This package is abandoned and no longer maintained. The author suggests using the jasny/persist package instead.

Adds modern OOP DB patterns by extending PHP extensions

v2.4.17 2020-07-28 10:49 UTC


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Jasny DB adds OOP design patterns to PHP's database extensions.

Jasny DB is a data access layer (not a DB abstraction layer) for PHP. It does allow you properly structure your model, while still using the methods and functionality of PHP's native database extensions.


This library is not intended to be installed directly. The Jasny DB library contains design pattern definitions and implementations. It serves as an abstract base for concrete libraries implemented for specific PHP extensions.


Service Locator

The static Jasny\DB is a service locator. It grant access to factories, registries and builders.

  • connectionFactory() - Factory for DB connections
  • connectionRegistry() - Registry for DB connections
  • entitySetFactory() - Factory for entity sets


Connection objects are use used to interact with a database. Other object must use a connection object do actions like getting getting, saving and deleting data from the DB.


To register a connection use Jasny\DB::connectionFactory()->register($name, $connection). To get a registered connection, use Jasny\DB::connectionFactory()->get($name) or the shortcut Jasny\DB::conn($name). Connections can be removed from the registry using Jasny\DB::connectionFactory()->unregister($name|$connection).

$db = new Jasny\DB\MySQL\Connection();



The same connection may be registered multiple times under different names.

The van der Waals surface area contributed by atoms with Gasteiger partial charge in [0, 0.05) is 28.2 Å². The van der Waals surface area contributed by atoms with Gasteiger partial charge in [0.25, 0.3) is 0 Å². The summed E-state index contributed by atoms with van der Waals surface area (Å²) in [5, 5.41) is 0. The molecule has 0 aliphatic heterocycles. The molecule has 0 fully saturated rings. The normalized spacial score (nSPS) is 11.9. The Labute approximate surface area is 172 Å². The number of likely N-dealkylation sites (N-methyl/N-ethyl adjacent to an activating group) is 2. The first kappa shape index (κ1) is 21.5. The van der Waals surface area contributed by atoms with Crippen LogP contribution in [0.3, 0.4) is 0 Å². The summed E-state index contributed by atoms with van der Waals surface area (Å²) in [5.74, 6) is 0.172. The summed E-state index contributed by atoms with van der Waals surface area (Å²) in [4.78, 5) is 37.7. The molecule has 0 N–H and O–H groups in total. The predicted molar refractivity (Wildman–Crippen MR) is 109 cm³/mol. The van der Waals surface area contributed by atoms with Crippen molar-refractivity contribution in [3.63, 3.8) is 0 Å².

Named connections

Connections implementing the Namable interface can register themselves to Jasny\DB using the useAs($name) method. With the getConnectionName() you can get the name of a connection.

$db = new Jasny\DB\MySQL\Connection();


If you only have one DB connection name it 'default', since $name defaults to 'default'.

$db = new Jasny\DB\MySQL\Connection();



Instead of manually creating and configuring, you may configure connections using Jasny\DB::configure(). This static property may hold the configuration for each connection. When using the conn() method, Jasny DB will automatically create a new connection based on the configuration settings.

    'default' => [
        'driver'    => 'mysql',
        'database'  => 'database',
        'host'      => 'localhost',
        'username'  => 'root',
        'password'  => 'secure',
        'charset'   => 'utf8'
    'external' => [
        'driver'    => 'rest',
        'host'      => 'api.example.com',
        'username'  => 'user',
        'password'  => 'secure'


Jasny\DB::$drivers holds a list of Connection classes with their driver name. The createConnection($settings) method uses the driver setting to select the connection class. The other settings are passed to the connection's constructor.


An entity is a "thing" you want to represent in a database or other data storages. It can be a new article on your blog, a user in your message board or a permission in your rights management system.

The properties of an entity object is a representation of the data. Entities usually also carry business logic.

Set values

The setValues() methods is a a helper function for setting all the properties from an array and works like a fluent interface.

$foo = new Foo();
$foo->setValues(['red' => 10, 'green' => 20, 'blue' => 30])->doSomething();


Using the new keyword is reserved for creating a new entity.

When the data of an entity is fetched, the __set_state() method is used to create the entity. This method sets the properties of the entity object before calling the constructor.

Active Record

Enities may be implement the Active Record pattern. Active records combine data and database access in a single object.


An entity can be loaded from the database using the fetch($id).

$foo = Foo::fetch(10); // id = 10
$foo = Foo::fetch(['reference' => 'myfoo']);


Objects that implement the ActiveRecord interface have a save() method for storing the entity in the database.



Entities may be removed from the database using the delete() method.


Optionally soft deletion can be implemented, so deleted entities can be restored.


Data Mapper